Corrections or additions?
This article by Kathleen McGinn Spring was prepared for the
September 19, 2001 edition of U.S. 1 Newspaper. All rights
Give Carpooling a Chance
Entreaties to commuters have been ratcheted down a notch
or two as the years have gone by, and it has become abundantly clear
that suburban man will not be separated from his
chariot. Indeed, the vehicles have been fitted out with drink holders
commodious enough to carry enough coffee for the longest traffic jam.
There are ports for laptops, too, and hands-free phones to give
a start on the business day.
No, there will be no switch to semi-private transportation. As for
public transportation, well, that ship has sailed, so to speak. Still,
groups trying to push the average headcount in commuting cars a little
above one have not given up. Not entirely.
On Tuesday, September 25, RideWise of Raritan Valley is sponsoring
its first-ever Traffic Buster Day. The plan, explains spokesperson
the carpooler — or to match those willing to give the arrangement
a try. Once identified, carpoolers are being asked to share a ride
to work for just one day. Adventurous types who sign up will
be rewarded with a free T-shirt and will be eligible for prizes,
$100 and $300 gift certificates. Call 908-704-1011, ext. 14, for a
Keeping her expectations realistic, McDonough says, "We know not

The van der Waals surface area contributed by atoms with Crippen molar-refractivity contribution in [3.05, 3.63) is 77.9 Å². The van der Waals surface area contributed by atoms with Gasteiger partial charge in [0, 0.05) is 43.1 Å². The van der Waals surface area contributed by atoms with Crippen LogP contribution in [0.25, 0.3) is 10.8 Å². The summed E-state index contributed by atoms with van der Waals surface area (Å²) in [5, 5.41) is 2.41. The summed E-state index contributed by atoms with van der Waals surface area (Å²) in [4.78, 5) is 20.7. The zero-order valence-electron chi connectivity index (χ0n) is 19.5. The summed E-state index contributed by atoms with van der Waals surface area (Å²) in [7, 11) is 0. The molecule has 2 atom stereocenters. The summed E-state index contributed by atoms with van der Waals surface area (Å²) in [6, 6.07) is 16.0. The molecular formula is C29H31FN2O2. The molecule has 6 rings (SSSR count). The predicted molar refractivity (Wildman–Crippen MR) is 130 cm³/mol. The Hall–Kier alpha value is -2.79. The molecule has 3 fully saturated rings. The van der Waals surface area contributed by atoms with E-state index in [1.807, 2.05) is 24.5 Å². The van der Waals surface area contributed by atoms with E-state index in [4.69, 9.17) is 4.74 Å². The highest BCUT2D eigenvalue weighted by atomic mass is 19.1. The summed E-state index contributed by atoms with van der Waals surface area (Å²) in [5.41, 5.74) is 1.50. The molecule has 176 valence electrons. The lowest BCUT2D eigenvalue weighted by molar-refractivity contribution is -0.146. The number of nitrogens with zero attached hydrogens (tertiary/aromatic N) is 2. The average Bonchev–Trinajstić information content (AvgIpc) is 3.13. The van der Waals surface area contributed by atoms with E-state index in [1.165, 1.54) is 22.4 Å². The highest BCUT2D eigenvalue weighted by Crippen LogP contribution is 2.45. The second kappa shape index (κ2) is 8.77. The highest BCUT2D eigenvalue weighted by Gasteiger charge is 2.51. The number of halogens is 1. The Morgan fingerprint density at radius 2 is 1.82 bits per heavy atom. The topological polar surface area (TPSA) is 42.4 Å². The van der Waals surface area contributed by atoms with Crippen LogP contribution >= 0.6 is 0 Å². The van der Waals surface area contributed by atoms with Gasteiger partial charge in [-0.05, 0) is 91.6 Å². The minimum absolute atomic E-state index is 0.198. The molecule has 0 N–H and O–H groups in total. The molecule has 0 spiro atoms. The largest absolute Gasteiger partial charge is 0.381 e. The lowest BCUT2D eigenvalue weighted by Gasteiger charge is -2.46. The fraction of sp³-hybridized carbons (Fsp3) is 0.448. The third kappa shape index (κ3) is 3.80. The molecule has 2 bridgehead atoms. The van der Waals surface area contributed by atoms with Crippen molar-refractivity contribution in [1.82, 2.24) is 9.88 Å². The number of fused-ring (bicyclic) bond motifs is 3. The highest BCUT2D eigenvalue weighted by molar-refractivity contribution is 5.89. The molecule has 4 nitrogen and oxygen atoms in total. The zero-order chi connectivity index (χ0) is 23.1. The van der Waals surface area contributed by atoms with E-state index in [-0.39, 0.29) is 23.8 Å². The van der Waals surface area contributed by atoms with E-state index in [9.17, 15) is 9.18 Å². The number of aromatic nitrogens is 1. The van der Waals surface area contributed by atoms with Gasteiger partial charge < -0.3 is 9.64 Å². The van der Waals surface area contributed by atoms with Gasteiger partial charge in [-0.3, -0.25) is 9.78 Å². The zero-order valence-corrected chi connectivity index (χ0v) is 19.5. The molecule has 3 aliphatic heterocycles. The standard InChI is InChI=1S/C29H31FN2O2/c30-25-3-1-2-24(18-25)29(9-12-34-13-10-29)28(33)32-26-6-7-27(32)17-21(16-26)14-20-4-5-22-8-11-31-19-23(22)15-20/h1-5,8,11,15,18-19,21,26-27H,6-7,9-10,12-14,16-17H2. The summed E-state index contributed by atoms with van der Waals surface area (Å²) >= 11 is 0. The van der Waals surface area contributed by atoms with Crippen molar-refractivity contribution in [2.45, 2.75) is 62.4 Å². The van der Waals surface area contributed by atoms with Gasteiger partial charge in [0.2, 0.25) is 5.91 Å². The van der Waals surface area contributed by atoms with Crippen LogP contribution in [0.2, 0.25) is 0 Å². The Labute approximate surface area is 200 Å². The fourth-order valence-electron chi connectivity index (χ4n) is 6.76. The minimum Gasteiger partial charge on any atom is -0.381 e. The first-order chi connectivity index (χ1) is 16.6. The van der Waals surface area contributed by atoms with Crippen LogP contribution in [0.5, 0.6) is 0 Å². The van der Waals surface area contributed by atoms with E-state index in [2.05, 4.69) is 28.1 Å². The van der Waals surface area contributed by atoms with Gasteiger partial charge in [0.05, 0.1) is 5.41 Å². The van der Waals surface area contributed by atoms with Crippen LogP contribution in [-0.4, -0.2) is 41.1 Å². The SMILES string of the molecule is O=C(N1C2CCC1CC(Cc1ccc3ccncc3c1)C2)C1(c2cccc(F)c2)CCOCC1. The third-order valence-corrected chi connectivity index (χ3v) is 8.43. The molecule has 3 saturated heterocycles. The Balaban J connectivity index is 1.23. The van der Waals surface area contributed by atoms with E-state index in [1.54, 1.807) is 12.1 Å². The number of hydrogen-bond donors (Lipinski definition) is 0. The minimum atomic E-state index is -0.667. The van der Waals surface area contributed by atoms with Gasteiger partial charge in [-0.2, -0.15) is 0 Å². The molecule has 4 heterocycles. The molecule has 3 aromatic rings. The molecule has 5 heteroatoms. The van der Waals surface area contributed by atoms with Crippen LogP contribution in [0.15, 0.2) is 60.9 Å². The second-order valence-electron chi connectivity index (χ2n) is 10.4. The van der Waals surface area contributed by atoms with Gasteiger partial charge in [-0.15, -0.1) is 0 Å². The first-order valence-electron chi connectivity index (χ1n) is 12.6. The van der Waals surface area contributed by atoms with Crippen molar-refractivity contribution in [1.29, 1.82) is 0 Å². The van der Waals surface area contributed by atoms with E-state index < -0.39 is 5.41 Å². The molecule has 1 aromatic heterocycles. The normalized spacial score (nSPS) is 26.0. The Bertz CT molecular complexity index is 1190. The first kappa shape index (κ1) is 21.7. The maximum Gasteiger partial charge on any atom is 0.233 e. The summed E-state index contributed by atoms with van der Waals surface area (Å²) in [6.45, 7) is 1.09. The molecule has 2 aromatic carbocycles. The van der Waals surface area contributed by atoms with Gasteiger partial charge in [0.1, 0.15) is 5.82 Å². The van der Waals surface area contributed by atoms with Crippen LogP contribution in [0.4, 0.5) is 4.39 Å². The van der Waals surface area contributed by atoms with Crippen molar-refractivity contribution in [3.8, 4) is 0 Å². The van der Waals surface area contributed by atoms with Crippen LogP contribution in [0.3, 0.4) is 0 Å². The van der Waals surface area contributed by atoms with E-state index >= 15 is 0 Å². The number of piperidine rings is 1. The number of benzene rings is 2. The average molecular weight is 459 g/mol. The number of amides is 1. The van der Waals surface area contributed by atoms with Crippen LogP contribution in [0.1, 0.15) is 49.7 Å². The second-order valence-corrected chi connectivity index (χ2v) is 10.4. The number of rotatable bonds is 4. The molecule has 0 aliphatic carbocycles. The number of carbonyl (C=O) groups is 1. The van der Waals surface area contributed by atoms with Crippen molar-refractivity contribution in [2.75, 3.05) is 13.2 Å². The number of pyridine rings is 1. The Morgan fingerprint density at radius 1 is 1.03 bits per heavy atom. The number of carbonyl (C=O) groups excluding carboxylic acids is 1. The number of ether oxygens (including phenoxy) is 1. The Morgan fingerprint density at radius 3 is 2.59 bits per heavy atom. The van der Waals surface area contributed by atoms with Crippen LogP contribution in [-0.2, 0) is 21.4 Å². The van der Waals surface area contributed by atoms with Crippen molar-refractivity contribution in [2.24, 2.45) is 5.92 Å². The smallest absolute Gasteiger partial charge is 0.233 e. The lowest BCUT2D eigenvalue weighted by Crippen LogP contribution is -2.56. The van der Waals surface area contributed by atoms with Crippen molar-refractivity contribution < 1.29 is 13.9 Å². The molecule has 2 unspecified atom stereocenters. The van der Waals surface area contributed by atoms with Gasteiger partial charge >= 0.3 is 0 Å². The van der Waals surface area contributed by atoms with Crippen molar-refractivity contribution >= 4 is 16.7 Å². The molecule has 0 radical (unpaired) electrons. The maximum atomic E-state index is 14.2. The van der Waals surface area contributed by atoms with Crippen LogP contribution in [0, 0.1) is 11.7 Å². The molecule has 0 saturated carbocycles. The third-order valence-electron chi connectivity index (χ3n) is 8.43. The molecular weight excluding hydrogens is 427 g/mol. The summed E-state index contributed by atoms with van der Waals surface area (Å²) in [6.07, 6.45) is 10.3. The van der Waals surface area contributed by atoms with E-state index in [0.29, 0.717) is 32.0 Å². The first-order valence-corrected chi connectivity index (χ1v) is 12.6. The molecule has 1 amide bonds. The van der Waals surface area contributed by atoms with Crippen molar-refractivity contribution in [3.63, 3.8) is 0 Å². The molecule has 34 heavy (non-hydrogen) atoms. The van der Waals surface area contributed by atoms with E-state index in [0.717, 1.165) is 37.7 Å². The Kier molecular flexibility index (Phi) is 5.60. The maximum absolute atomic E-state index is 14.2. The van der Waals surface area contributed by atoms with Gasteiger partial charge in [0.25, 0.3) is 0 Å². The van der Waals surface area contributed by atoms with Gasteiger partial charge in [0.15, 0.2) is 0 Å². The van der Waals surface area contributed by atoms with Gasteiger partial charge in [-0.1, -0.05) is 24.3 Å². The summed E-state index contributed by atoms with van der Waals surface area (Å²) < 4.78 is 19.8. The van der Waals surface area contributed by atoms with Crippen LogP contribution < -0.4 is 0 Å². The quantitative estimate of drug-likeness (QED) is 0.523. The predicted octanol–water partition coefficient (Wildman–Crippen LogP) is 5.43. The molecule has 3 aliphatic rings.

everyone can ride share all the time, but we’re hoping they’ll do
it on this one day."
A lot of people are turned off by carpooling, she says, because they
see it as a full-time commitment. It doesn’t have to be, though, she
is most anxious to inform commuters. Just because they agree to ride
the passenger seat once does not mean they will have to do so forever.
"Think of it as time off from the commute," urges McDonough.
Traffic Buster Day is open to anyone who works in Somerset County,
home to a big stretch of Route 206, a piece of Route 287, and the
reconfigured, but still oh-so-tricky Somerville Circle. Asked about
traffic in the county, McDonough says, "It’s not getting any
It’s not decreasing. There are so many big companies, so many new
housing developments. All it takes is one little accident and traffic
is backed up for miles, for hours."
One barrier to ride sharing, says McDonough, is a perception among
commuters that their rides to work are too short for such an
Those traveling only 20 to 30 minutes tend to believe ride sharing
is only for their co-workers in Pennsylvania or at the Jersey Shore.
But McDonough says fully half of Somerset County’s workers live within
30 minutes of their offices, and getting a percentage of them into
the passenger seat would ease traffic considerably.
And does McDonough herself ride share? "My name is in the
she says, "but no match has come up." There are a number of
possible ride share mates near her home in Morristown, but none work
close enough to her office, in downtown Somerville, to make the
convenient. It is a fair bet that versions of McDonough’s story, some
featuring day care pick-up times, others after-work Pilates
or pre-work runs to the dry cleaners, fill the suburban landscape.
But RideWise is soldiering on, using its Traffic Busters Day not only
to encourage carpooling, but also to build a database of those
souls who are willing to wave good-bye not only to the spouse and
the dog in the morning, but also to the SUV.
Corrections or additions?
This page is published by PrincetonInfo.com
— the web site for U.S. 1 Newspaper in Princeton, New Jersey.